Benedicto:

May your trails be crooked, winding, lonesome, dangerous, leading to the most amazing view. May your rivers flow without end, meandering through pastoral valleys tinkling with bells, past temples and castles and poets’ towers into a dark primeval forest where tigers belch and monkey’s howl, through miasmal and mysterious swamps and down into a desert of red rock, blue mesas, domes and pinnacles and grottos of endless stone, and down again into a deep vast ancient unknown chasm where bars of sunlight blaze on profiled cliffs, where deer walk across the white sand beaches where storms come and go as lightening clangs upon the high crags, where something strange and more beautiful and more full of wonder than your deepest dreams waits for you---beyond that next turning of the canyon walls. ---Edward Abbey (thanks Trudy Hall)

Wednesday, August 24, 2011

Nice Route to Paris

video
                                  
Beautiful sky in Paris

Aug  16-Aug 20
My nice pants shrunk.  New hem.
eggs with feathers still on for hostel breakfast
I may add more details to this blog date at some point, but in short, Les and I have been staying with friends and have started the business of couch-surfing; and next we have accepted an invitation to work on a farm through WWOOF in France near the border of Spain and next to the ocean.  I’m looking forward to a more grounding experience for a while.
StayOkay Hostel Aussie Roommate in Amsterdam

































Four Dancers
Bruno
Rita and Pawel
Highlights include staying with Rita in Rotterdam, whom I met at the jam in Amsterdam.  She made a delicious meal (salmon, boc choy, and yummy veggies on delicious unusual very brown rice) and included another choreographer named Bruno, who helped me see myself differently; and along with Pawel, I learned about the arts and politics and squatting, and so much!  I loved being in a home and seeing Rita’s choreography.  Her work was wonderfully surprising, whimsical, exploratory and visceral.  I found myself breathing with her-- waving my spine with her.  Her piece was about a cleaning lady, and she used a vacuum cleaner as her main property.  I loved that she got the real cleaning lady, who shared that same vacuum to clean the rehearsal space, to come to the show so that when she cleans the space, she can think of that dance as she works.  It makes me smile.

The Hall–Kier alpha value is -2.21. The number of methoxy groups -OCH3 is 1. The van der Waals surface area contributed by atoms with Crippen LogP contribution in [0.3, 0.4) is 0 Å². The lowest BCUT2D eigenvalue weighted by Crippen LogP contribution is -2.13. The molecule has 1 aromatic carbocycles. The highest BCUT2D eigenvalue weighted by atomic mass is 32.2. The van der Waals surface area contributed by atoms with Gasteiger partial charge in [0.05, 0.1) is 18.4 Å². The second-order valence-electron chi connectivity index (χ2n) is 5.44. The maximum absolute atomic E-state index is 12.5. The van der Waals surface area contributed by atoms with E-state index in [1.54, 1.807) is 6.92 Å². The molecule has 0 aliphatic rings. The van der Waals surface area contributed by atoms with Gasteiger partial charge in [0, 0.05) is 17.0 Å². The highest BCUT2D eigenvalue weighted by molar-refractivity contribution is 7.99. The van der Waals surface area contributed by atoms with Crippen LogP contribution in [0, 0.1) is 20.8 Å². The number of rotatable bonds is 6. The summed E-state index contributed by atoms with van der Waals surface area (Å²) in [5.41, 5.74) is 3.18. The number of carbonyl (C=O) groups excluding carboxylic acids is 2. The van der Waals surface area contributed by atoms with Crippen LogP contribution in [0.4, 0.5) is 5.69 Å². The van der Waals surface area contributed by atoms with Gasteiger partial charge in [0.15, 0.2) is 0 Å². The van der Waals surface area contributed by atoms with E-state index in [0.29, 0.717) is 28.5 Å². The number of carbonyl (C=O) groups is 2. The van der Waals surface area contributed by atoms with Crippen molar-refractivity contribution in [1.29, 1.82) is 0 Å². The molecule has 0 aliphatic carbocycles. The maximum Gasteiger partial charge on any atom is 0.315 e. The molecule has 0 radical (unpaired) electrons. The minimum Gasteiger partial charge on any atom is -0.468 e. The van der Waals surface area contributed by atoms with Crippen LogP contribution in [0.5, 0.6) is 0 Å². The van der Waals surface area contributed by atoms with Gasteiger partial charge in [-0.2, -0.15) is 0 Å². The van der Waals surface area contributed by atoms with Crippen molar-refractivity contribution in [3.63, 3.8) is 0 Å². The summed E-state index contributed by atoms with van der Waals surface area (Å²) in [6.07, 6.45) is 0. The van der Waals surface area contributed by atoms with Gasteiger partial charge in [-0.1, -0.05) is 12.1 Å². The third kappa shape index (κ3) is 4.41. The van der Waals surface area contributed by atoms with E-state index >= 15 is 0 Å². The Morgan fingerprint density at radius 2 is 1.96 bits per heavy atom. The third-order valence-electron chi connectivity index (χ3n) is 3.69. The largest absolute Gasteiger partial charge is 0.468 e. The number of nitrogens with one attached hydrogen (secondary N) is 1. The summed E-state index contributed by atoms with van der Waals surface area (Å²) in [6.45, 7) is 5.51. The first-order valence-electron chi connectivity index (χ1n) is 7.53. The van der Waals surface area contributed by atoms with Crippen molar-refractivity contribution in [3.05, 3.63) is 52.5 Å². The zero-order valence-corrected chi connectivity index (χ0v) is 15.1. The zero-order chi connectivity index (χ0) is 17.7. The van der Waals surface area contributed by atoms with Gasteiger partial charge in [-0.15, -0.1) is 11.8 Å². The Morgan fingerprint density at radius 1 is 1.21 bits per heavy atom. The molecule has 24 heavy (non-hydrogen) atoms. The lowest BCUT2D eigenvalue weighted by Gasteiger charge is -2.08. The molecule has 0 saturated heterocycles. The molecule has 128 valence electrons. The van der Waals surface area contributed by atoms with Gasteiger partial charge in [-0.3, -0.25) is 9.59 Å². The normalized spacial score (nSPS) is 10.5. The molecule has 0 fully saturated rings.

This makes water hot for the whole house!

The next day, Rita loaned us bicycles and we cruised the town.  It was very cool to finally BE a part of the Netherlands bike lane.  Everyone rides.

















Inside Cube house top floor
We ended up at the cubic houses there.  They and the other new architecture were sure a sight!  Wow big trunks with a tipped cube on top where people lived—the big hostel in town resides there too! 

One funny thing--Les was pleased that he had the correct change for the bus.  He showed the bus driver and the driver nodded.  Then Les proudly put each coin into the ashtray! (the busses he knew long ago had holes you put money in.)  The guy was perplexed, so we fished them out.  Then when Les got the ticket, the man gestured to put it in the validating machine, and Les began to put it in the trash can next to it instead!  Funny.  Gotta be there?